Hey everyone at Sun – could yo uplease post links to any good information or White Papers about running SQL Server on Thumper? I’d love to see it – and so would a lot of other people…

  4. What is even more interesting: sometimes the customer will think he is paying for X (because he values it the most) while the company will think it is charging for Y (because it its core competencies gravitate around Y). Note that X and Y can be pre or post sales services, integration, software, hardware, integration capabilities and so on.

  5. Thank you Jonathan. We need more of the higher level management of the Fortune 100 companies to do what you are doing. Your messages bring a personal touch as how you see your companies products and services. Sometimes the views at the top do not coincide with the views at the bottom. Your insight also can help smaller IT companies, such as our company, get a better perspective of your thoughts and ideas at the top.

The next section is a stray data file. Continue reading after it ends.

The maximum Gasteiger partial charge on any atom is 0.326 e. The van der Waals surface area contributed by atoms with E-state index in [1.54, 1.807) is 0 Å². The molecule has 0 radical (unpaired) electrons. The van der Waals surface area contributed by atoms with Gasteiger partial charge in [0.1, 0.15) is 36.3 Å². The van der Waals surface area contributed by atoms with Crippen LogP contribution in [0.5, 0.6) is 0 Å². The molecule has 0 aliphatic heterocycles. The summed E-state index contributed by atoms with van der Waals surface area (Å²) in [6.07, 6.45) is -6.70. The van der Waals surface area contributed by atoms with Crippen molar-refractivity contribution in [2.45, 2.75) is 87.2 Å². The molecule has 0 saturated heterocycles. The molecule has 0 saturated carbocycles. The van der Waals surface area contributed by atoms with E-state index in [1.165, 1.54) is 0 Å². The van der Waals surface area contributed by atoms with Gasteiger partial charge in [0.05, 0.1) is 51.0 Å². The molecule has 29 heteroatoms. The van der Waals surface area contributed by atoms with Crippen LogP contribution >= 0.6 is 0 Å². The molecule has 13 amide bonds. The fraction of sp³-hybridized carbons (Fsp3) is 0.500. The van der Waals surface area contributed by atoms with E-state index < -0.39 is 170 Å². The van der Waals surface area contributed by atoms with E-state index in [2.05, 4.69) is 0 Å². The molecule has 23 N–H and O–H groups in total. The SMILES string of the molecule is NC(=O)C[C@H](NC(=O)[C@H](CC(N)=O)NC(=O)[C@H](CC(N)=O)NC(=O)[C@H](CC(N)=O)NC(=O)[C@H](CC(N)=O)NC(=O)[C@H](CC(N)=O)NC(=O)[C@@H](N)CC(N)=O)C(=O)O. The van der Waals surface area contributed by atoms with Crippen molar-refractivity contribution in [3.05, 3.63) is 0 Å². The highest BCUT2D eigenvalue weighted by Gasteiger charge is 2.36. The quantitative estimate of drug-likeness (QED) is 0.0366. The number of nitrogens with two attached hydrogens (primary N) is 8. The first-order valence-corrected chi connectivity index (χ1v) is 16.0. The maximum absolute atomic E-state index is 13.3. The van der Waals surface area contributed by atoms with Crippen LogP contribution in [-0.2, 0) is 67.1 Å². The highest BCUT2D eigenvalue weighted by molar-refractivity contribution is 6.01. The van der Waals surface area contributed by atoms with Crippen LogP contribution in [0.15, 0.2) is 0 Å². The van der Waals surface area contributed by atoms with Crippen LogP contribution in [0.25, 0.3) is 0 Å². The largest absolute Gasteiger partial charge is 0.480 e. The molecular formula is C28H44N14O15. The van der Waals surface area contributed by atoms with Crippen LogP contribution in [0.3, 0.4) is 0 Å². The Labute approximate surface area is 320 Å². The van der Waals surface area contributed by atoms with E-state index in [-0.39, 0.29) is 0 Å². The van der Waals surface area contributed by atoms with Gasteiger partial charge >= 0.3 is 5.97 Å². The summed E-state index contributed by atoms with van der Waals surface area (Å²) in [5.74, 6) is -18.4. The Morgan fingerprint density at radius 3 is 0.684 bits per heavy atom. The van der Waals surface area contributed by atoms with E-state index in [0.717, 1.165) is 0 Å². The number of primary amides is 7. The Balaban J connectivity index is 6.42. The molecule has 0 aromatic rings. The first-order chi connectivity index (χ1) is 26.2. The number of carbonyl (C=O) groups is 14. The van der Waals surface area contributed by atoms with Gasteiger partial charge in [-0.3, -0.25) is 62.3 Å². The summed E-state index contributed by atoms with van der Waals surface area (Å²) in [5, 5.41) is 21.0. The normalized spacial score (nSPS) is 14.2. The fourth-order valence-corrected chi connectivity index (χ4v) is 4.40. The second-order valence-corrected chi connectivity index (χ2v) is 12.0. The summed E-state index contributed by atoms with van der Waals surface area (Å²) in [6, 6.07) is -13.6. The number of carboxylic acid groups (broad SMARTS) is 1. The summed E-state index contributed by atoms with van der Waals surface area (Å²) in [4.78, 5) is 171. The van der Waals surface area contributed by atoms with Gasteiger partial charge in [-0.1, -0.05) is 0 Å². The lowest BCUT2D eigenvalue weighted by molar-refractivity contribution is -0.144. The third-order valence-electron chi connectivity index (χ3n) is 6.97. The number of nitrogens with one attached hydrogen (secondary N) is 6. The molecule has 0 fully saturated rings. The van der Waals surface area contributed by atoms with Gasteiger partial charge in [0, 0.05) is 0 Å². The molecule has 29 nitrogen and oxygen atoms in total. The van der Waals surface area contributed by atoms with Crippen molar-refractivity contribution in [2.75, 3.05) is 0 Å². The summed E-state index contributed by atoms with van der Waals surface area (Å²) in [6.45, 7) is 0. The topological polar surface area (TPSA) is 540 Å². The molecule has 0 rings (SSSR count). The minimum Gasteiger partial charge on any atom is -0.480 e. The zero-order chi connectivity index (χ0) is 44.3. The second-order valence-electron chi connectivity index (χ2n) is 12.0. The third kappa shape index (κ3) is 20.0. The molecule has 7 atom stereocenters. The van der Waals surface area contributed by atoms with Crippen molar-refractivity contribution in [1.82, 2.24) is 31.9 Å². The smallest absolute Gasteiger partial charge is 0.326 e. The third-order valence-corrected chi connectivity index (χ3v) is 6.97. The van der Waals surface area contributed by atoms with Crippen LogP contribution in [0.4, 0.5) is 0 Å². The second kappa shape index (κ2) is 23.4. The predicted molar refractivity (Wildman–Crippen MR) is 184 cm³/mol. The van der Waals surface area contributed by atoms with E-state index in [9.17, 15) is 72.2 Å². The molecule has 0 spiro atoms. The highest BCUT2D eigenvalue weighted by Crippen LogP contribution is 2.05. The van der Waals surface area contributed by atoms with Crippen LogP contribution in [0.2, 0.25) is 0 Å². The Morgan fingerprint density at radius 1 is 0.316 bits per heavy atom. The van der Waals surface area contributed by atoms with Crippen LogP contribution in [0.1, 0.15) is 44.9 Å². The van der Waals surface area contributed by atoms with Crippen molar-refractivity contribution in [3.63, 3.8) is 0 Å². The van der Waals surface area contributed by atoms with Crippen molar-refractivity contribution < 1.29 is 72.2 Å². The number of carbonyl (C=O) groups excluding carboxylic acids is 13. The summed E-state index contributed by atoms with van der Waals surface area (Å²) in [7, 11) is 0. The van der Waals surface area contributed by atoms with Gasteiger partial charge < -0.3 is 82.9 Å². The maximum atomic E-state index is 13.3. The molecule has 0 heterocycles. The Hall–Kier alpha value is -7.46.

6. Gary

    How thoughtful to provide your blog in many different languages so they can see and perhaps understand our thoughts! I doubt they know how the great American corporation, such as yours, is disadvantaging most Americans for the sake of corporate executive paychecks and stock holders profits as you shift poverty from foreign countries to the American people. You certainly need to attract all those “new employees in Europe, China and elsewhere” so you can rid yourself of all those expensive USA employees! Is this the “escoteric expertise” you are taking to the “marketplace holistically”?